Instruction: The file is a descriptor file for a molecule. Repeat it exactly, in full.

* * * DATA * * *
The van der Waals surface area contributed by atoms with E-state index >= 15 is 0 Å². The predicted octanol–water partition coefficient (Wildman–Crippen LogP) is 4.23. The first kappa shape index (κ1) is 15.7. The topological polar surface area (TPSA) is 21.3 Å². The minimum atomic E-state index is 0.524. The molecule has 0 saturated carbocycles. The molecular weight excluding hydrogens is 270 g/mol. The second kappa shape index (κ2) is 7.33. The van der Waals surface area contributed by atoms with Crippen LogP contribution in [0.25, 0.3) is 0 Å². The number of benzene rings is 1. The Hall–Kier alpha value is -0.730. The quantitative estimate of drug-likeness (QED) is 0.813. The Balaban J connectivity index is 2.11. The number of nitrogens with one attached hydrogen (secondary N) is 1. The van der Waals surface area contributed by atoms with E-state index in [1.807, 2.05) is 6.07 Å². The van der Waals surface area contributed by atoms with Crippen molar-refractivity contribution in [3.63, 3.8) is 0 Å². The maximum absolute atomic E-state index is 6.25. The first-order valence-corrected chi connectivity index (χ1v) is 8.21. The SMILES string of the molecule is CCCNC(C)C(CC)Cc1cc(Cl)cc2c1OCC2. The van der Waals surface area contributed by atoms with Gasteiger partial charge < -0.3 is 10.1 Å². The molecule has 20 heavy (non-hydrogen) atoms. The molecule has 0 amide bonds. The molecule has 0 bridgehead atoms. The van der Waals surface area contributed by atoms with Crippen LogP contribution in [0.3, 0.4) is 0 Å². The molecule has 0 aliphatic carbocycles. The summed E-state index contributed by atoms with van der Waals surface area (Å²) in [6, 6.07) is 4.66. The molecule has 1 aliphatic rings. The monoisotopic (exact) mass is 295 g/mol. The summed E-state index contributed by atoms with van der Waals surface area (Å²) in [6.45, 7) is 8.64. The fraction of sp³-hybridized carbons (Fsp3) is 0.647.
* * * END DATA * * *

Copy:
The van der Waals surface area contributed by atoms with E-state index >= 15 is 0 Å². The predicted octanol–water partition coefficient (Wildman–Crippen LogP) is 4.23. The first kappa shape index (κ1) is 15.7. The topological polar surface area (TPSA) is 21.3 Å². The minimum atomic E-state index is 0.524. The molecule has 0 saturated carbocycles. The molecular weight excluding hydrogens is 270 g/mol. The second kappa shape index (κ2) is 7.33. The van der Waals surface area contributed by atoms with Crippen LogP contribution in [0.25, 0.3) is 0 Å². The number of benzene rings is 1. The Hall–Kier alpha value is -0.730. The quantitative estimate of drug-likeness (QED) is 0.813. The Balaban J connectivity index is 2.11. The number of nitrogens with one attached hydrogen (secondary N) is 1. The van der Waals surface area contributed by atoms with E-state index in [1.807, 2.05) is 6.07 Å². The van der Waals surface area contributed by atoms with Crippen molar-refractivity contribution in [3.63, 3.8) is 0 Å². The maximum absolute atomic E-state index is 6.25. The first-order valence-corrected chi connectivity index (χ1v) is 8.21. The SMILES string of the molecule is CCCNC(C)C(CC)Cc1cc(Cl)cc2c1OCC2. The van der Waals surface area contributed by atoms with Gasteiger partial charge < -0.3 is 10.1 Å². The molecule has 20 heavy (non-hydrogen) atoms. The molecule has 0 amide bonds. The molecule has 0 bridgehead atoms. The van der Waals surface area contributed by atoms with Crippen LogP contribution in [0.3, 0.4) is 0 Å². The molecule has 0 aliphatic carbocycles. The summed E-state index contributed by atoms with van der Waals surface area (Å²) in [6, 6.07) is 4.66. The molecule has 1 aliphatic rings. The monoisotopic (exact) mass is 295 g/mol. The summed E-state index contributed by atoms with van der Waals surface area (Å²) in [6.45, 7) is 8.64. The fraction of sp³-hybridized carbons (Fsp3) is 0.647.